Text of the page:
While Crested Geckos can tolerate moderate temperature drops in the night time, this isn’t necessary. You commonly won’t see your gecko during the day time anyways as they like to come out at night, they’re very nocturnal. So you’re not advised to provide any kind of drop down in temperature, it’s best to just leave it as it is.

If you have breeding crested Geckos, then you might want to give them at least one month a year where they do cool down a bit to help ensure that breeding is successful. The temperature during this time can go down to 65 degrees but it’s not recommended that you go any lower than that. Usually, they get about 12 hours of light a day which is a completely acceptable amount of light. However, during their resting or cooling period which can be one to two months, they’re going to require only 10 hours of light or you might be able to get away with less.

When it comes to lighting, you can do this by using fluorescent lights. Most people prefer to put them in the middle of the cage hanging from the top. Not only does this serve a purpose for the Geckos but also live plants in the cage will get their daily light as well. You don’t have to use UVB lighting as some guides have suggested although it really doesn’t hurt. If you have a rather large collection of crested Geckos, you more than likely know what you’re doing but you should make sure that there’s plenty of artificial and natural light coming into their enclosure or area.

The problem with breeding is that if they’re given any less than 12 hours of light, they’ll stop laying eggs and they may stop breeding altogether, so try to make sure they’re given 12 hours of light at minimum. Just remember, that the perfect temperature is between 70 to 80 degrees and shouldn’t go under or above this unless they’re in the cooling period then 65 degrees is adequate.

If you’re having trouble keeping your temperatures in an appropriate and efficient range to raise or breed your Gecko, consider getting a nocturnal black heat light to add to the cage. It can just hang there for 24 hours without a problem and it won’t overheat the enclosure. Nocturnal viewing is also helped greatly when you put one of these in.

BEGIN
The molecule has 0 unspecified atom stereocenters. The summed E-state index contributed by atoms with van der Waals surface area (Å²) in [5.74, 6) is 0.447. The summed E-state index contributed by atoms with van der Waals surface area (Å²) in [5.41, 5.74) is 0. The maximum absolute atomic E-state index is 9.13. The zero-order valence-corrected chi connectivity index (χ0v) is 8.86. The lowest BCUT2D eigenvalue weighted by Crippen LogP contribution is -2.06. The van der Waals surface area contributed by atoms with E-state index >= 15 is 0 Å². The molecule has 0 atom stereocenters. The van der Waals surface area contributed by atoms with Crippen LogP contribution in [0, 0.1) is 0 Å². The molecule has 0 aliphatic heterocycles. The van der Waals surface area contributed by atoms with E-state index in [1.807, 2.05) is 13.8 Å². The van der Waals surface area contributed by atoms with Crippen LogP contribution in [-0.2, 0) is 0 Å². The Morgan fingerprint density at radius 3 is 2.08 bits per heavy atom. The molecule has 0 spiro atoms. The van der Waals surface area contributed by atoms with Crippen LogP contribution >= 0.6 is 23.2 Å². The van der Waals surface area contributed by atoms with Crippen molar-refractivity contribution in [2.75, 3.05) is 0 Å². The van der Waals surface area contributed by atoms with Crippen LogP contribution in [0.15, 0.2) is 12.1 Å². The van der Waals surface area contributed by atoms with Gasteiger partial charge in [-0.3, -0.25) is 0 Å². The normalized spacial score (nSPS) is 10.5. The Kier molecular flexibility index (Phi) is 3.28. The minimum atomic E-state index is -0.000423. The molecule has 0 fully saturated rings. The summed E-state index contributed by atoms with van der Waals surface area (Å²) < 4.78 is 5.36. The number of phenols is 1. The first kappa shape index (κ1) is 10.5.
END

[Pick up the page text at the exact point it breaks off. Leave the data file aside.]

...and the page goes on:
Crested Gecko Feeding

One of the most common overlooked sections of other crested gecko guides out there on the internet is that a lot of them don’t cover a lot on feeding. The majority of people just think that Gecko will only eat crickets and that’s what they’re going to eat. However, there’s a wide variety of food that the Gecko will actually eat, that’s healthy for them too!

There are numerous ways to feed your gecko and one of them includes something called gut loading. This is kind of like steroids for humans but instead, it’s not illegal and won’t damage the Gecko in any way. There are some things to watch out for when you do this and maintenance required but it’s all relatively easy and it ensures that your Gecko is healthy.

First, there’s something known as the crested gecko diet. There’s a powder known simply as the “Crested Gecko Diet” and other owners have sworn by it. A man named Allen Repashy came up with the formula and it’s just a simple powder that contains all the nutrients and vitamins to ensure your Gecko is getting all the nutrition they need. Not only does it contain all the vitamins that a Gecko could ever need for their diet but it all contains all the fats, proteins and minerals inside as well. It’s kind of an all in one solution. The claim is that under this particular diet, that a Gecko will never require any insects what so ever and that it can live alone off of this diet.

The recommended feeding amount for a Gecko is four to five times per week and whether this diet works or not will really depend. It may work for some and some may not find it as efficient as another diet or method that they’re trying out. So you’ll find out which works best for you whether you’re just trying to raise it, trying to breed them or you just like to watch it every once in a while.

The second and probably most common method of feeding would be through insects. Some people say they feed their geckos insects 3 times per week and some people say they prefer to feed them 5 times a week, but again that boils down to a personal preference thing.

The two most common insects to feed a Gecko are crickets naturally and feeder roaches, but not everyone wants to handle or find roaches, they creep a lot of people out. A general rule of thumb as to whether the insect should be fed to the gecko or not is based on its length. If the insect is longer than the Gecko’s nose to its eyes, then you shouldn’t feed it to the Gecko as it may get stuck or be very difficult to digest. There are other insects or bugs out there such as mealworms and wax worms but these aren’t very common.